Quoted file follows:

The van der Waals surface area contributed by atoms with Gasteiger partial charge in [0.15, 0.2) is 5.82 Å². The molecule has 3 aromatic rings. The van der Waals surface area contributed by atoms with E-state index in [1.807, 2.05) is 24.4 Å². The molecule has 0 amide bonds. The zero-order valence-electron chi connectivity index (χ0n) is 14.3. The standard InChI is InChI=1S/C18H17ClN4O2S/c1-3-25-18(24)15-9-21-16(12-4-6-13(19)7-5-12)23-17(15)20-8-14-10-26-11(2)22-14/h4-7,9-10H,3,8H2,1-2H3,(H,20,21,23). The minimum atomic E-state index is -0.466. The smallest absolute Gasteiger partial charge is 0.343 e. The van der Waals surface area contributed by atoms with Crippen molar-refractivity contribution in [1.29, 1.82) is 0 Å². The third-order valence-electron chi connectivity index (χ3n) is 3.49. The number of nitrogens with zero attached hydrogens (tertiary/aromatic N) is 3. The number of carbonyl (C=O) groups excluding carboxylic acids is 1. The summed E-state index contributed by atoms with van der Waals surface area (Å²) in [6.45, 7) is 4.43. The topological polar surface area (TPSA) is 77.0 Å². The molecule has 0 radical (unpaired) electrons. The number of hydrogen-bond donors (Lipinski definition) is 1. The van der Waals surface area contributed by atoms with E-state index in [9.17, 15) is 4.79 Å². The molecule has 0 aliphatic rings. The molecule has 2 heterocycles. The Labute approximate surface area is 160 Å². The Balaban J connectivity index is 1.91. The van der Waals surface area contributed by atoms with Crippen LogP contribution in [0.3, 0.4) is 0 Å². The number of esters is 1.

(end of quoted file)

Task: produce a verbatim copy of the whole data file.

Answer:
The van der Waals surface area contributed by atoms with Gasteiger partial charge in [0.15, 0.2) is 5.82 Å². The molecule has 3 aromatic rings. The van der Waals surface area contributed by atoms with E-state index in [1.807, 2.05) is 24.4 Å². The molecule has 0 amide bonds. The zero-order valence-electron chi connectivity index (χ0n) is 14.3. The standard InChI is InChI=1S/C18H17ClN4O2S/c1-3-25-18(24)15-9-21-16(12-4-6-13(19)7-5-12)23-17(15)20-8-14-10-26-11(2)22-14/h4-7,9-10H,3,8H2,1-2H3,(H,20,21,23). The minimum atomic E-state index is -0.466. The smallest absolute Gasteiger partial charge is 0.343 e. The van der Waals surface area contributed by atoms with Crippen molar-refractivity contribution in [1.29, 1.82) is 0 Å². The third-order valence-electron chi connectivity index (χ3n) is 3.49. The number of nitrogens with zero attached hydrogens (tertiary/aromatic N) is 3. The number of carbonyl (C=O) groups excluding carboxylic acids is 1. The summed E-state index contributed by atoms with van der Waals surface area (Å²) in [6.45, 7) is 4.43. The topological polar surface area (TPSA) is 77.0 Å². The molecule has 0 radical (unpaired) electrons. The number of hydrogen-bond donors (Lipinski definition) is 1. The van der Waals surface area contributed by atoms with E-state index in [9.17, 15) is 4.79 Å². The molecule has 0 aliphatic rings. The molecule has 2 heterocycles. The Labute approximate surface area is 160 Å². The Balaban J connectivity index is 1.91. The van der Waals surface area contributed by atoms with Crippen LogP contribution in [0.3, 0.4) is 0 Å². The number of esters is 1.